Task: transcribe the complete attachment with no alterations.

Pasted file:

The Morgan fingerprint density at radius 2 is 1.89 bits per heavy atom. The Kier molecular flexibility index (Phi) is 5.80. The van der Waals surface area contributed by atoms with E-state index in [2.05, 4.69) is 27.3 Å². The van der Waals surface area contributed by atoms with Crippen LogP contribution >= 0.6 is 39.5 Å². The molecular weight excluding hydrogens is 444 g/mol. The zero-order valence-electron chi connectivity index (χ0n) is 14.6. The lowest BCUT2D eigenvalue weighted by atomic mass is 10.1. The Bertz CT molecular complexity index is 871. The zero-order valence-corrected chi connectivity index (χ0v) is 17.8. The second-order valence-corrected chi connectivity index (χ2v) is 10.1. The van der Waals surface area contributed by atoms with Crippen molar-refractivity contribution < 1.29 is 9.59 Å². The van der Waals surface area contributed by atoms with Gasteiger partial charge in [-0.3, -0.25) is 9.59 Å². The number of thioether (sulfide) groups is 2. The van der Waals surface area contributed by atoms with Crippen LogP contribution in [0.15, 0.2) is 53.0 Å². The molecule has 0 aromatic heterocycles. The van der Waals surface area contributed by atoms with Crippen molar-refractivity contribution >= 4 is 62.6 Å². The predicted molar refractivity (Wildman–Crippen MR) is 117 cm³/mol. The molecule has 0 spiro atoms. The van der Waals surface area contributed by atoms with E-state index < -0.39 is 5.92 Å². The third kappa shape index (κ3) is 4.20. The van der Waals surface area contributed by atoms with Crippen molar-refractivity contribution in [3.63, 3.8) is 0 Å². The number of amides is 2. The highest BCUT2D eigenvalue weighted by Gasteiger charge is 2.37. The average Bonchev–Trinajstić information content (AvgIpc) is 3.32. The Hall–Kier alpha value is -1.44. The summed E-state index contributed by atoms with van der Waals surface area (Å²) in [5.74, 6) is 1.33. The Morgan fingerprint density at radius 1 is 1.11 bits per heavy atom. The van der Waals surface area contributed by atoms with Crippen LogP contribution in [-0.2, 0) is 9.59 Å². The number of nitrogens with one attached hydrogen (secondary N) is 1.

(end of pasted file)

The Morgan fingerprint density at radius 2 is 1.89 bits per heavy atom. The Kier molecular flexibility index (Phi) is 5.80. The van der Waals surface area contributed by atoms with E-state index in [2.05, 4.69) is 27.3 Å². The van der Waals surface area contributed by atoms with Crippen LogP contribution >= 0.6 is 39.5 Å². The molecular weight excluding hydrogens is 444 g/mol. The zero-order valence-electron chi connectivity index (χ0n) is 14.6. The lowest BCUT2D eigenvalue weighted by atomic mass is 10.1. The Bertz CT molecular complexity index is 871. The zero-order valence-corrected chi connectivity index (χ0v) is 17.8. The second-order valence-corrected chi connectivity index (χ2v) is 10.1. The van der Waals surface area contributed by atoms with Crippen molar-refractivity contribution < 1.29 is 9.59 Å². The van der Waals surface area contributed by atoms with Gasteiger partial charge in [-0.3, -0.25) is 9.59 Å². The number of thioether (sulfide) groups is 2. The van der Waals surface area contributed by atoms with Crippen LogP contribution in [0.15, 0.2) is 53.0 Å². The molecule has 0 aromatic heterocycles. The van der Waals surface area contributed by atoms with Crippen molar-refractivity contribution >= 4 is 62.6 Å². The predicted molar refractivity (Wildman–Crippen MR) is 117 cm³/mol. The molecule has 0 spiro atoms. The van der Waals surface area contributed by atoms with E-state index < -0.39 is 5.92 Å². The third kappa shape index (κ3) is 4.20. The van der Waals surface area contributed by atoms with Crippen molar-refractivity contribution in [3.63, 3.8) is 0 Å². The number of amides is 2. The highest BCUT2D eigenvalue weighted by Gasteiger charge is 2.37. The average Bonchev–Trinajstić information content (AvgIpc) is 3.32. The Hall–Kier alpha value is -1.44. The summed E-state index contributed by atoms with van der Waals surface area (Å²) in [5.74, 6) is 1.33. The Morgan fingerprint density at radius 1 is 1.11 bits per heavy atom. The van der Waals surface area contributed by atoms with Crippen LogP contribution in [-0.2, 0) is 9.59 Å². The number of nitrogens with one attached hydrogen (secondary N) is 1.